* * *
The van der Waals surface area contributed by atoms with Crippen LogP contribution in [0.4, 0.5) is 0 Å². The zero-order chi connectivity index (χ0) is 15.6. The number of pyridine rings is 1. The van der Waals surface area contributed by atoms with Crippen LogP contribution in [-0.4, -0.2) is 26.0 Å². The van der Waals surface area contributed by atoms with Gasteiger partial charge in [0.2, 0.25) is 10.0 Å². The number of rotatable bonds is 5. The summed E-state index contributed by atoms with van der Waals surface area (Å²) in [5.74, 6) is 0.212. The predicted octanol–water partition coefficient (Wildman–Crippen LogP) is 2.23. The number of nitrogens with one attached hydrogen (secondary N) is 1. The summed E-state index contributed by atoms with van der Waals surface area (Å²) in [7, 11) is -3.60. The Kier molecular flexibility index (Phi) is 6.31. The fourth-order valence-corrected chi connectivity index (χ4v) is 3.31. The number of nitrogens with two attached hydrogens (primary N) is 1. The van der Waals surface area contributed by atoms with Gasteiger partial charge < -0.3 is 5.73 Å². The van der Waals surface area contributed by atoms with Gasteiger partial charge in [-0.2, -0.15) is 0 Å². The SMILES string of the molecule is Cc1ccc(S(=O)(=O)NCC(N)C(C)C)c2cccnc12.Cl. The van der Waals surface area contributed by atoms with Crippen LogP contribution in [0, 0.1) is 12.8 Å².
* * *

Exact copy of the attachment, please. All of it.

The van der Waals surface area contributed by atoms with Crippen LogP contribution in [0.4, 0.5) is 0 Å². The zero-order chi connectivity index (χ0) is 15.6. The number of pyridine rings is 1. The van der Waals surface area contributed by atoms with Crippen LogP contribution in [-0.4, -0.2) is 26.0 Å². The van der Waals surface area contributed by atoms with Gasteiger partial charge in [0.2, 0.25) is 10.0 Å². The number of rotatable bonds is 5. The summed E-state index contributed by atoms with van der Waals surface area (Å²) in [5.74, 6) is 0.212. The predicted octanol–water partition coefficient (Wildman–Crippen LogP) is 2.23. The number of nitrogens with one attached hydrogen (secondary N) is 1. The summed E-state index contributed by atoms with van der Waals surface area (Å²) in [7, 11) is -3.60. The Kier molecular flexibility index (Phi) is 6.31. The fourth-order valence-corrected chi connectivity index (χ4v) is 3.31. The number of nitrogens with two attached hydrogens (primary N) is 1. The van der Waals surface area contributed by atoms with Gasteiger partial charge < -0.3 is 5.73 Å². The van der Waals surface area contributed by atoms with Gasteiger partial charge in [-0.2, -0.15) is 0 Å². The SMILES string of the molecule is Cc1ccc(S(=O)(=O)NCC(N)C(C)C)c2cccnc12.Cl. The van der Waals surface area contributed by atoms with Crippen LogP contribution in [0, 0.1) is 12.8 Å².